Iza TarasewiczNew Darkness 23.03 - 1.06.2024

opening: 23.3 Saturday, 1 pm – 6 pm
artist in conversation: 23.3 Saturday, 4 pm (in English)

The line graph, one of the basic data visualization tools, is used to track changes in values over time. It helps in observing trends, patterns, and fluctuations, in catching subtle differences or tiny flutters, in depicting the scale of significant changes and disruptions. I interpret Iza Tarasewicz’s work as a line on such a graph – a visualization that offers a helpful diagnosis to aid in making the right decisions. Today, we are interested in one particular point on this abstract graph. It is also the climax in a long story; the moment when the tension reveals itself most clearly. 

In 2014, the artist suspended 50 meters of thick rope made of hemp fiber and rubber from the ceiling of the gallery, creating a drawing that organized the space. The rope marked the territory of the exhibition; it was a boundary line, a place of presentation, a circle in which actions were taken. The title of the installation, Arena, alluded to ancient places where important events were organized. Amphitheaters, circuses, and stadiums, where the first performances and spectacles took place, were spaces where culture, politics, and the rules of public debate and communication were born. Tarasewicz’s rope began to function as a shape-shifting frame, a temporary tool to initiate social action and build relationships in subsequent venues, with subsequent audiences (Arena I, 2014, Arena II, 2016). 

Today, I also think of this drawing in space as a recording made with the stylus of a seismograph, of vibrations, displacements, and accelerations caused by natural or artificially induced tremors. Ten years ago, this seismogram – suspended in the gallery space – allowed questions to be asked about the role of institutions, their social responsibility, and about democratic procedures. At the time, the artist, more or less consciously, asked about the participation of the public that filled her abstract arena in the co-creation of culture. She invited viewers into the conversation.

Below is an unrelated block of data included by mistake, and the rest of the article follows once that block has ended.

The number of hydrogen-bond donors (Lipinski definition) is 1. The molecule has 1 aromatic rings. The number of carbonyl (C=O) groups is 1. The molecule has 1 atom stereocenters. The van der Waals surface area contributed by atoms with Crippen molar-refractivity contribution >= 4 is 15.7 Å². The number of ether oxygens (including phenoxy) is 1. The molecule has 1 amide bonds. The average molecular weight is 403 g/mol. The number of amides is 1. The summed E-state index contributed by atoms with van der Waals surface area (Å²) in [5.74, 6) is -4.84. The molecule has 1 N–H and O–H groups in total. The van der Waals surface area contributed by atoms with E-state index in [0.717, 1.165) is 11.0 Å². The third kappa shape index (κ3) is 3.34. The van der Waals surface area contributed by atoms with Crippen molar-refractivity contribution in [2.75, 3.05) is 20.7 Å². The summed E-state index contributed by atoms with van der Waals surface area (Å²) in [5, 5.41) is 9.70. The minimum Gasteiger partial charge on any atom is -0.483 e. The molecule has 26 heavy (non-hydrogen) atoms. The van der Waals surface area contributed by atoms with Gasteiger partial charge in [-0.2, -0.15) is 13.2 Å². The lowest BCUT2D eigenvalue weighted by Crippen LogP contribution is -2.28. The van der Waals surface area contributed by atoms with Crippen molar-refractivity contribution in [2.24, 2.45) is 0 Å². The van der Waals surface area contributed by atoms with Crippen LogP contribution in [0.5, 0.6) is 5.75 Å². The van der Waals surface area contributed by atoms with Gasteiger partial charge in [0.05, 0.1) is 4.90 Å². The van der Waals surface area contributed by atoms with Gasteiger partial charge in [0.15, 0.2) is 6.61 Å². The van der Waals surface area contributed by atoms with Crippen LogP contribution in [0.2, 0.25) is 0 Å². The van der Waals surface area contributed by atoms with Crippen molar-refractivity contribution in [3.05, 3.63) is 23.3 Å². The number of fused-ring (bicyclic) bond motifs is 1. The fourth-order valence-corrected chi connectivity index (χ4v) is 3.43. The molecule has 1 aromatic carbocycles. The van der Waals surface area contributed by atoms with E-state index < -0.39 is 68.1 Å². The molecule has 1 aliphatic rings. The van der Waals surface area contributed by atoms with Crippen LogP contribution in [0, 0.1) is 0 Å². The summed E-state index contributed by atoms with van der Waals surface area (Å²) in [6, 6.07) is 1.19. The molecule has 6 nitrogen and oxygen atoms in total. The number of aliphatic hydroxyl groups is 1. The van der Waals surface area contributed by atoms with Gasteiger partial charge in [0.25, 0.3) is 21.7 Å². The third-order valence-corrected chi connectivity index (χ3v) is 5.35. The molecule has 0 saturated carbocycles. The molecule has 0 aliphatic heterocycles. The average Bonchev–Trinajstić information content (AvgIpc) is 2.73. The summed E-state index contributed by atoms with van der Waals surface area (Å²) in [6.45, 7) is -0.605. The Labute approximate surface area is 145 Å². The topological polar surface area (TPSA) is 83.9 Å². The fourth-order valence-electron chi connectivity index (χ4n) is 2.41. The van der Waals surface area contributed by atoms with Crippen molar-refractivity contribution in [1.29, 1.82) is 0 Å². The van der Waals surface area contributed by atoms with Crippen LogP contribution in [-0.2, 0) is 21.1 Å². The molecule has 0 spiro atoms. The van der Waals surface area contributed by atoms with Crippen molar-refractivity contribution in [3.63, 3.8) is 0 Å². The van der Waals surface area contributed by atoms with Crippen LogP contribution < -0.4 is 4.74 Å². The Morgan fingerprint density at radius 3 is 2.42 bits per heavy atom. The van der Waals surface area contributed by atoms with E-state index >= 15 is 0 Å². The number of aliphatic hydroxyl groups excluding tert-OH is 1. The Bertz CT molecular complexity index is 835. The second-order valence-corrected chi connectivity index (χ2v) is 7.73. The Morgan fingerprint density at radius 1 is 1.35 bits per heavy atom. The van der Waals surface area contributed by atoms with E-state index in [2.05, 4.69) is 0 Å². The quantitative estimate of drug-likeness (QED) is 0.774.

Some time later, the rubber and hemp rope that comprised the small indoor arena was replaced by an 800-meter-long silicone rope that the artist used to wrap around the national art gallery building, shifting the focus from the exhibition hall to the entire institution and thus calling for a louder and more emphatic debate (Arena III, 2018). The rope resembled a snake writhing around the building – beautiful but also dangerous. The gesture of entwining the institution was alarmingly close to binding, squeezing, pressing, that is, gestures of force and power. 

I can’t stop thinking that it was also a graphic record of emotions – a chart of our, yet unnamed, tensions and fears. Perhaps we should have read the big picture from this data visualization? Maybe we could have predicted what happened next? 

Today, the artist has fit these 800 meters of rope into the small space of a grassroots gallery, of a completely different – nomen omen – scale. The rope has become convoluted, looped, chaotic, and impossible to untangle. Overwhelming, disturbing, and threatening. Black and dense, it obscures the light and brings darkness. It reflects our state of mind, but also, it seems, the state of our world – it is a black cloud that hangs over us; an obstacle that cannot be circumvented. If it is still an arena (could it be titled Arena IV?), it is an arena of struggle, of conflict, an arena of crisis. If, on the other hand, it is part of the same chart, it points to the turbulence, upheaval, and the climax of this long story whose resolution is before us.

Magdalena Komornicka

 

translation: Katarzyna Szuster-Tardi